Another monthly notebook from earlier in the year which I had not got round to writing about yet because I hated it. The Travel Passport Sized Notebook from Paperchase with Front Pocket was the usual bargain price for an A6 notebook at £1.75 but the paper inside the notebook was just wrong.
Unfortunately when the notebooks are wrapped in plastic in store you cannot see the paper to make a proper judgment on whether you want to make the purchase. So when I bought the notebook I was simply tempted by the purple colouring and the front pocket and cute fastening. The paper is squared (which I normally love) but the squares were just too large (1cm) and when writing in this notebook I just could not seem to get what I wanted on the page. It is rare for me to get exasperated by a notebook – but I did – and it is just as equally exasperating as I can’t seem to explain why.
So simply put, ignore this one and opt for the plain paper version instead – it is much more satisfying. Of course if you like large squares (1cm) this might be just want you need.
Today is a bit of an odd one. An address book.
Who uses those anymore I hear you ask.
Well, I got it as a gift from my grandparents and thought I would add it to the blogging pile. The cover has a velvety feel (the black lines and magnetic closure are velvety) and personally I find the swirling patterns rather beautiful.
If it was an ordinary notebook I would be using it in a flash, without a second thought. Now I have to come up with a way to use an address book without using it as an address book…
Maybe password and logins? or a LinkedIn backup?
Last month I wrote about my monthly notebook for May the Leuchtturm 1917 Jottbook.
At the time of writing this was a fresh and new notebook, now it is almost full (and I am not even half way through the month yet). That is clearly a good sign.
If I like it, I use it.
I have found myself speed through the pages during a quiet moment. I have also taken the opportunity to carry out a quick ink test (although I fear my fountain pens seem to have gone walkies as people keep borrowing my pens).
As you can see very little bleeding – in fact the only bleed through is the permanent marker. My writing instrument of choice appears to be a mechanical pencil at the moment despite the pots (and pots) of pens I seem to have on my desk.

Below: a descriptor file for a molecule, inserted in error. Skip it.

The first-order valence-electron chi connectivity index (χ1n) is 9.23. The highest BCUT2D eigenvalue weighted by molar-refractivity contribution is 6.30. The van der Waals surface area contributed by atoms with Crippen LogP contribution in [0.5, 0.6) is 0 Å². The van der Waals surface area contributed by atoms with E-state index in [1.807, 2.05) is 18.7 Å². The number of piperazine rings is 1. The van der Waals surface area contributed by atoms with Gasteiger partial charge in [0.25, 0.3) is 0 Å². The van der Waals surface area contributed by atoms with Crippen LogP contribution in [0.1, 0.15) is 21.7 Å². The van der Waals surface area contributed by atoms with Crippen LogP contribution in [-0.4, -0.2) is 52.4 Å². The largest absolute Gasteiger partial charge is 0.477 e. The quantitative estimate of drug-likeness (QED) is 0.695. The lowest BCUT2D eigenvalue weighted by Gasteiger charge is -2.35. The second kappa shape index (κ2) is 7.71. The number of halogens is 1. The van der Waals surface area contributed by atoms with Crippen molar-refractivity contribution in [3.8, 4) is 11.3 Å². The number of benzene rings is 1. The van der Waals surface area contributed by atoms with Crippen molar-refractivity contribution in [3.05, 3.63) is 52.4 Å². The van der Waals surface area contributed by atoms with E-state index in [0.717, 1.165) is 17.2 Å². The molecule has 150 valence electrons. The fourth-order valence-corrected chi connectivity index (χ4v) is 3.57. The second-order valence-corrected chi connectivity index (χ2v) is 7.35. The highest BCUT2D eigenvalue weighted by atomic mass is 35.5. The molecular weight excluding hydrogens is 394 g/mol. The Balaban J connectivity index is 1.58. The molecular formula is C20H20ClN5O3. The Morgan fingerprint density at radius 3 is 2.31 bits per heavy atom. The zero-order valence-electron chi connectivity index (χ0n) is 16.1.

Quaderno Italiano is exactly what it says it is – a quaderno (exercise book) from Italy. If you used these sort of thing at school, it will really take you back. Thin small book, with space to write your name, teacher and subject on the front cover and on the inside. There is even a box at the back of the book with the times tables.
This note book has a dark cover, which is just thickened paper, quite flexible and with flimsy flickable pages inside, edged in red which is a nice touch – like I said before it is basically a school exercise book which it part of the novelty of it. Once again this notebook is part of my daily collection of notebooks. I use this particular one for drafting blog posts while commuting if inspiration strikes.
The particular one that I bought is the Maths version with squared / grid paper as can be seen in the photos below, but the notebook is also available in plain and lined paper.
As for the paper, here I’ve been writing in basic blue ink fountain pen, and it writes well.
So why get it? Well for one they are reasonably priced at a few quid (I got mine in Waterstones), light and easy to carry around, not to mention the novelty factor of being a School exercise book and red edged. To top it of, it has been admired on numerous occasions because not a lot of people have them, yet.
As I mentioned before Christmas I bought a V&A Design For Silk
notebook from Waterstones:
Small Soft Notebook
100 Lined, Hand Sewn FSC Pages
The main attraction of this notebook is the feel of it, soft and silky. The cover itself is very flexible and can bend right round. Again like a Rosehip, is the right size for placing in your bag.
The design, the second attraction is called Floral Decoration and is a textile design by JD Cornuaud, Britain 1800-1900.
As for writing in the notebook. Well I’ve been using this notebook as a career log – but more on that later. I used 2 main pens in this notebook – a basic blue ink fountain pen and a black black point. Both work very neatly, the paper is smooth to write on, and is reasonably thick as the impression doesn’t go through to the other side.